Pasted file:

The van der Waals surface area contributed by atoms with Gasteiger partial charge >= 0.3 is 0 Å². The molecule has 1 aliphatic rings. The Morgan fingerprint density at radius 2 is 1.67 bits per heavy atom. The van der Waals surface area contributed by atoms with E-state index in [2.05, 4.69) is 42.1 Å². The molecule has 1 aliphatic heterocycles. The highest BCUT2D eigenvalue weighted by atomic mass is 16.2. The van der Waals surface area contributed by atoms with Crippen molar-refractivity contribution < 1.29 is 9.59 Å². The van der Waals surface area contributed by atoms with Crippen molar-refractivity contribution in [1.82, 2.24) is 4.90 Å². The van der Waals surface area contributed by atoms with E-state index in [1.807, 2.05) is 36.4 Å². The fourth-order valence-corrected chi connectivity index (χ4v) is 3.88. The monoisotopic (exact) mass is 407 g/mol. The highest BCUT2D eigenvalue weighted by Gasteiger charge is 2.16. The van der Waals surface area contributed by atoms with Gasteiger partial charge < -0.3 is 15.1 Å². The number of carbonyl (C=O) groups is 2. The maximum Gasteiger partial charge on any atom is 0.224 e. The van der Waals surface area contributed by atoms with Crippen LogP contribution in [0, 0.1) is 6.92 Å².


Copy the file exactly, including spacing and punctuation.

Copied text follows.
The van der Waals surface area contributed by atoms with Gasteiger partial charge >= 0.3 is 0 Å². The molecule has 1 aliphatic rings. The Morgan fingerprint density at radius 2 is 1.67 bits per heavy atom. The van der Waals surface area contributed by atoms with E-state index in [2.05, 4.69) is 42.1 Å². The molecule has 1 aliphatic heterocycles. The highest BCUT2D eigenvalue weighted by atomic mass is 16.2. The van der Waals surface area contributed by atoms with Crippen molar-refractivity contribution < 1.29 is 9.59 Å². The van der Waals surface area contributed by atoms with Crippen molar-refractivity contribution in [1.82, 2.24) is 4.90 Å². The van der Waals surface area contributed by atoms with E-state index in [1.807, 2.05) is 36.4 Å². The fourth-order valence-corrected chi connectivity index (χ4v) is 3.88. The monoisotopic (exact) mass is 407 g/mol. The highest BCUT2D eigenvalue weighted by Gasteiger charge is 2.16. The van der Waals surface area contributed by atoms with Gasteiger partial charge < -0.3 is 15.1 Å². The number of carbonyl (C=O) groups is 2. The maximum Gasteiger partial charge on any atom is 0.224 e. The van der Waals surface area contributed by atoms with Crippen LogP contribution in [0, 0.1) is 6.92 Å².